Arputhamma is an elderly woman who was about eighty years of age. She was an expert in treating venomous wounds, and that’s how she got the name Arputhammma. Everyone’s been calling her this name for so long that she even forgot her actual name.
There weren’t any humans at all in this forest when Arputhammma and her husband first came to live here. She bore and gave birth to four children, but all four died within their childhoods itself. And in time, her husband too passed away and left Arputhamma alone in her little hut in the forest.
But she survived the forest and made her living through making bows, arrows and other weapons for tribes deep in the forest, and by treating people who come from the villages outside for treating poison. The only person who could be considered as someone close to her was a distant rela tive named Marimuthu who used to come visit her at times from her own village.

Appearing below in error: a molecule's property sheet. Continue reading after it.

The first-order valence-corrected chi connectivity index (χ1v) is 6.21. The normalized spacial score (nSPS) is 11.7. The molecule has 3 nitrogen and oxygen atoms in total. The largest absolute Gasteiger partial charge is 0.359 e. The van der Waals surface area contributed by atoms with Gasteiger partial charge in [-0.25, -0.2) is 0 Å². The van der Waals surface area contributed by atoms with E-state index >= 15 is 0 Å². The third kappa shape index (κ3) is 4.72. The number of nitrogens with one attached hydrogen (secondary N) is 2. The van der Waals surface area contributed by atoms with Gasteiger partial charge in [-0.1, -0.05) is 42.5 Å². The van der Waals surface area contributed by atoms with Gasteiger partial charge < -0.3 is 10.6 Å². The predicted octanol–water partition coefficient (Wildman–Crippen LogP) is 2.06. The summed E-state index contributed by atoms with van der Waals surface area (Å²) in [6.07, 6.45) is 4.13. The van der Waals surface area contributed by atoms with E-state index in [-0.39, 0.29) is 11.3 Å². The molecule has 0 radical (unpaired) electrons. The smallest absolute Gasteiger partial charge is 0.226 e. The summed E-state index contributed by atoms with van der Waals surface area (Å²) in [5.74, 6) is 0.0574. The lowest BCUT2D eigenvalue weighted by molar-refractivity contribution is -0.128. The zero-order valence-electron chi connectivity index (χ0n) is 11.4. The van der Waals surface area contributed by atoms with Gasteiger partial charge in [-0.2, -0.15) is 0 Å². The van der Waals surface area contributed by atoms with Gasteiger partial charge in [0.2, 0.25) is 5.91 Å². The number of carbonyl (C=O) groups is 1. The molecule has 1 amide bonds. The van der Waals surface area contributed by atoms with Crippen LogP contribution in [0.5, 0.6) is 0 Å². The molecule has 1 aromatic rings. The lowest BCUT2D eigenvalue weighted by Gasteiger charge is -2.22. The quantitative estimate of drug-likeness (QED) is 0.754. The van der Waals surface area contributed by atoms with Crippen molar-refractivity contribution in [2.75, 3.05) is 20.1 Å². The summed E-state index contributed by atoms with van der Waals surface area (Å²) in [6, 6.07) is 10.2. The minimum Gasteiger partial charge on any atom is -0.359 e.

One day, Marimuthu and his newlywed wife Sita came to Arputhamma look ing for shelter. Arputhamma was so happy to welcome them. But a night later, Marimuthu left Sita in her care and went away promising Arputhamma that he would be back within a couple of days. He never returned after that, but Arputhamma now considered Sita as her own daughter even if she didn’t give birth to her.
It is around recently that Suruli, a middle aged Tamil person comes to Arputhamma for treatment from some poisoning. Even after he got cured, he frequently used to come back to visit Arputhamma, and she too liked Suruli’s presence. ‘He is a good person, loving and loyal’ Arputhamma used to tell Sita. She even dreamed of Sita and Suruli getting together before her death. But Arputhamma who could sense the character and amount of poison from any venomous snake within a touch, could not realize the dark poison inside Suruli’s mind.
But Arputhamma was a challenge in Suruli’s plan. Finally, by the hands of a man whose life she saved, a man she loved as her own son, she was pushed down the valley of death. And in her death, her heart was filled with venge ance as savage as of a vicious animal.